In the verses we just read from Beha’alot’kha, God takes the spirit which was upon Moses and places it on seventy elders, and all of them begin to prophesy. Then two other men, Eldad and Medad, also begin to prophesy. Joshua, who will be Moses’ successor, urges Moses to stop them. And Moses says, “Are you upset on my account? Would that all of God’s people were prophets!”
When we think of the English term “prophecy,” we think of foretelling the future. But that’s not what a Biblical prophet did. In the Biblical understanding, a prophet is someone who speaks for God. The great rabbi and scholar Abraham Joshua Heschel teaches that it was the prophet’s job to offer a God’s-eye view on the world.
The Biblical prophets spoke on God’s behalf: sometimes words of love, sometimes words of caution and judgement. The prophets bequeathed to us a treasury of writings which call us toward a world redeemed.
In the Jewish understanding, prophecy isn’t about predicting the future. Prophecy seems to mean something like opening ourselves to that Voice from beyond which exhorts us to be better than we think we know how to be.
In this morning’s verses, I hear Joshua’s anxiety. His boss Moses was the only one who had a direct line to God, and now suddenly all of these people are speaking on God’s behalf — even people who weren’t invited. The familiar structure of authority is at risk of breaking down!
I can empathize with Joshua’s fear. And I love Moses’ response: oh, dear one, are you jealous on my account? You think I mind having other people connecting with God? On the contrary — I wish everyone had a clear channel through which divine spirit and wisdom could flow.
Tradition teaches that never again will there arise a prophet as great as Moshe. Today’s verses offer a glimpse of his greatness because they show us someone who was not threatened by others being uplifted too. Moses knew that connection with God is not zero-sum, and that other people opening their hearts to divine wisdom didn’t diminish his ability to do the same.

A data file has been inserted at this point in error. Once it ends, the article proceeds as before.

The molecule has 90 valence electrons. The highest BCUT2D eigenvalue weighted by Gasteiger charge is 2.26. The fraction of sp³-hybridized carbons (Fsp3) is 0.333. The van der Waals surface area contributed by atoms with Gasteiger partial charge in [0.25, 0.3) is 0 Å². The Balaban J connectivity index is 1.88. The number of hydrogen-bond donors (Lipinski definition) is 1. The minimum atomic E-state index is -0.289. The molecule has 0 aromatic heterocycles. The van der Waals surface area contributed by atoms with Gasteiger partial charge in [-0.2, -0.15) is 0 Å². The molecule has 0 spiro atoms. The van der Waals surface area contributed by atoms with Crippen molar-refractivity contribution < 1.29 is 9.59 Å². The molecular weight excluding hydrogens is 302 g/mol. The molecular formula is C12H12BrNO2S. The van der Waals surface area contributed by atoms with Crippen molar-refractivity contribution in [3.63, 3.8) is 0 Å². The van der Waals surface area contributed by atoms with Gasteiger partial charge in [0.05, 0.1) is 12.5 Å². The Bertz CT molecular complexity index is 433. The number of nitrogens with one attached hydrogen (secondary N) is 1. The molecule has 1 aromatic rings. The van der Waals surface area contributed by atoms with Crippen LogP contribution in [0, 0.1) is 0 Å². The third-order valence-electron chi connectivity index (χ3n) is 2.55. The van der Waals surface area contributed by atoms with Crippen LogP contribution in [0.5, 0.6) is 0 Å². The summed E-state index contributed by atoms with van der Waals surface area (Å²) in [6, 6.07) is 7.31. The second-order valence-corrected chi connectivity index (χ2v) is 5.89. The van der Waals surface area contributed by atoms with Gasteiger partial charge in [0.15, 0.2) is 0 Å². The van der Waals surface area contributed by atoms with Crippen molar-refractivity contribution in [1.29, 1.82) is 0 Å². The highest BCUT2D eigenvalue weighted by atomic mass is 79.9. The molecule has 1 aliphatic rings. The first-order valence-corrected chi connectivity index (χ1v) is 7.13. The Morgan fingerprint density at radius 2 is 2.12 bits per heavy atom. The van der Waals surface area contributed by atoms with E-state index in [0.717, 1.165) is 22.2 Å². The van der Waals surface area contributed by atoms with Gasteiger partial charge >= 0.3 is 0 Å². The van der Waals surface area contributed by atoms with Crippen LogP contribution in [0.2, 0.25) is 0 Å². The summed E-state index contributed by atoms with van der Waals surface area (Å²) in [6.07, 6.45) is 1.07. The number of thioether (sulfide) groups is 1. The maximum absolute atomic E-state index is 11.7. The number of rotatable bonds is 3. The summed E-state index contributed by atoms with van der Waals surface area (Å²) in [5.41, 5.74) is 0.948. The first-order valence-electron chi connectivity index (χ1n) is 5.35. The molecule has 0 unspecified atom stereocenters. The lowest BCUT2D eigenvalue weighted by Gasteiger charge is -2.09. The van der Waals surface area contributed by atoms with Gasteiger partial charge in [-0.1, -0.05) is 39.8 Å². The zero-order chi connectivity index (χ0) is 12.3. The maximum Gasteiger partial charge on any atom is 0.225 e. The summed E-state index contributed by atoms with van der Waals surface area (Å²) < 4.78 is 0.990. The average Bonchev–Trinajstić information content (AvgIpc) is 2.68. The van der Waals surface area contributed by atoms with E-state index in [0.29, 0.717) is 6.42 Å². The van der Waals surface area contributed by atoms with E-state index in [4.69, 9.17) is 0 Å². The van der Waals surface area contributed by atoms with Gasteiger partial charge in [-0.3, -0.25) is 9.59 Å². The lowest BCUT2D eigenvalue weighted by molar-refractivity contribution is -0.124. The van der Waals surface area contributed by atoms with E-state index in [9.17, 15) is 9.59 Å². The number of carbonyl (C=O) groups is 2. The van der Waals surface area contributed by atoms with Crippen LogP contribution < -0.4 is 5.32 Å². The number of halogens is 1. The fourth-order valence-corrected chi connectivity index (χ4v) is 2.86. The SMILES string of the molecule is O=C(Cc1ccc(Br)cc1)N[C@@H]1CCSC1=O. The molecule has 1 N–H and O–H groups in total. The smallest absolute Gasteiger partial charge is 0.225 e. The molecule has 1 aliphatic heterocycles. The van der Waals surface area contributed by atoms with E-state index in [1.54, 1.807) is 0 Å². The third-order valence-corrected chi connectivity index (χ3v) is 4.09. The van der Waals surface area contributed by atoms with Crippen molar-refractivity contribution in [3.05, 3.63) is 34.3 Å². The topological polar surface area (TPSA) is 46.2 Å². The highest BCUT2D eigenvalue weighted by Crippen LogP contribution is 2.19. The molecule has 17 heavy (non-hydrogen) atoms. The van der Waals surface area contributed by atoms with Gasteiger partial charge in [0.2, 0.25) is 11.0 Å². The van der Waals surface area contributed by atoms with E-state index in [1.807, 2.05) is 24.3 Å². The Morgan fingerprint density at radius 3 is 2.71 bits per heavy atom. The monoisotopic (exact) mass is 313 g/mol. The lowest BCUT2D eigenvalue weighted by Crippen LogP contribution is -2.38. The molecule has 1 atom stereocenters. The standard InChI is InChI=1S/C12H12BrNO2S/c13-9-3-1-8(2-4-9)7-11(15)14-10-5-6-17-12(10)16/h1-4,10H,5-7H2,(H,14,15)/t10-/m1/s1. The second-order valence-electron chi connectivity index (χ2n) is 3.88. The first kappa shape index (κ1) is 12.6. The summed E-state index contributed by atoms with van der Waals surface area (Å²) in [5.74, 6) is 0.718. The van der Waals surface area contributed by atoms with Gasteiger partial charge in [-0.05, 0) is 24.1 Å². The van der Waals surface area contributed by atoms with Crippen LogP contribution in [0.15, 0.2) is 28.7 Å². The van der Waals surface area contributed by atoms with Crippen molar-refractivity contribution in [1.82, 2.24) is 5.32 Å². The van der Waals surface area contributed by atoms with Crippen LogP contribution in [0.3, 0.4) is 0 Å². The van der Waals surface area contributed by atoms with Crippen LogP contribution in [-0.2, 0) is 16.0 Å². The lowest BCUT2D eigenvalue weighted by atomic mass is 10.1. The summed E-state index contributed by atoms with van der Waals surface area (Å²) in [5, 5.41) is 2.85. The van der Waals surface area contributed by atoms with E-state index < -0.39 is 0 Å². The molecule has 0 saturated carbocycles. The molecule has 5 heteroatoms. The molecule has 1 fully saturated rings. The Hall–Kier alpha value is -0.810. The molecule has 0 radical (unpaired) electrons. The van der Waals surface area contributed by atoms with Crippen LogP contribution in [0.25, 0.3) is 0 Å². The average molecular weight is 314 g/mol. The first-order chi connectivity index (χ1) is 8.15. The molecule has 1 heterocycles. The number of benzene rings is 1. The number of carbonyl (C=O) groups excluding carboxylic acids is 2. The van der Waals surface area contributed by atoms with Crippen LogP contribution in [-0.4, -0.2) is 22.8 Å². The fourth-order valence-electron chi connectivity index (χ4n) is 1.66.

One of my favorite stories about my teacher Reb Zalman z”l is about how he used to teach at his Shabbos tisch. “Tisch” is Yiddish for “table;” it means a celebratory gathering where students gather to imbibe wisdom from their teacher, usually accompanied by singing niggunim and toasting l’chaim! Following in the footsteps of his Hasidic forebears, Reb Zalman would gather his hasidim around the table, and offer his unique and beautiful Torah, and his students would be nourished by his wisdom.
And then he would do something which his forebears didn’t do. He would invite everyone to rise, and to move one chair to the left. Now someone else was sitting in the “rebbe chair” — the big cushy seat with the armrests at the head of the table from which the rebbe was supposed to offer his teachings. And he would say, “Look inside for the Rebbe-Spark within you — and teach from there.”
And then they would do it again, and again, until everyone at the table had had the opportunity to be the teacher, the giver of wisdom, an open channel for divine grace. Everyone got to sit in the rebbe chair, both literally and metaphorically.
It was important to him that all of us learn that “rebbe” is a function, a role, into which we too can step. That we too have wisdom to give over. That we too can open our hearts to something beyond ourselves and learn to trust that the wisdom which will flow through us will be the right wisdom for this moment. That all of the power shouldn’t reside in one person, because that isn’t good for the rest of us — and it’s not good for the one person in power, either.
“Would that all of God’s people were prophets.” Would that we all felt safe enough to open our hearts and minds to divine inspiration. Would that we all trusted our intuition enough to discern when the voice urging us on is a holy one. Kein yehi ratzon — may it be so.
This is the d’var Torah which I offered yesterday morning at CBI. (Cross-posted to Velveteen Rabbi.)
I’ve heard the story of Reb Zalman’s tisch many times. If you’d like to hear about it from someone who was there, I commend to you Reb Arthur’s post Reb Zalman: His Light is Buried Like A Seed — To Sprout.